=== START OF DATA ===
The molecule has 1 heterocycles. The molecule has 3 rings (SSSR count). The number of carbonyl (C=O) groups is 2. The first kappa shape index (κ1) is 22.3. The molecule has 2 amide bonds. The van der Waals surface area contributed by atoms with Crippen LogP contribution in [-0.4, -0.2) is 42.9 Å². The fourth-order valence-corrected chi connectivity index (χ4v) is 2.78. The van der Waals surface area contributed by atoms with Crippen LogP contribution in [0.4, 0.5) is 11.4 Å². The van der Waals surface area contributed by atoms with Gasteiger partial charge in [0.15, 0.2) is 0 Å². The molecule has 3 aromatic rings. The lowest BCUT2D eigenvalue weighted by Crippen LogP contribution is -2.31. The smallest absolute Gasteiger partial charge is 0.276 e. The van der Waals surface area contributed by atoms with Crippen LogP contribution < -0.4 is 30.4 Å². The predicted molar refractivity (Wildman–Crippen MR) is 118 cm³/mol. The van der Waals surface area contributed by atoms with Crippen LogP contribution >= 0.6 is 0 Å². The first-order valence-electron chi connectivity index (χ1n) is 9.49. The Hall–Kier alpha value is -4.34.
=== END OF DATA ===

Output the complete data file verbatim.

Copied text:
The molecule has 1 heterocycles. The molecule has 3 rings (SSSR count). The number of carbonyl (C=O) groups is 2. The first kappa shape index (κ1) is 22.3. The molecule has 2 amide bonds. The van der Waals surface area contributed by atoms with Crippen LogP contribution in [-0.4, -0.2) is 42.9 Å². The fourth-order valence-corrected chi connectivity index (χ4v) is 2.78. The van der Waals surface area contributed by atoms with Crippen LogP contribution in [0.4, 0.5) is 11.4 Å². The van der Waals surface area contributed by atoms with Gasteiger partial charge in [0.15, 0.2) is 0 Å². The molecule has 3 aromatic rings. The lowest BCUT2D eigenvalue weighted by Crippen LogP contribution is -2.31. The smallest absolute Gasteiger partial charge is 0.276 e. The van der Waals surface area contributed by atoms with Crippen LogP contribution < -0.4 is 30.4 Å². The predicted molar refractivity (Wildman–Crippen MR) is 118 cm³/mol. The van der Waals surface area contributed by atoms with Crippen LogP contribution >= 0.6 is 0 Å². The first-order valence-electron chi connectivity index (χ1n) is 9.49. The Hall–Kier alpha value is -4.34.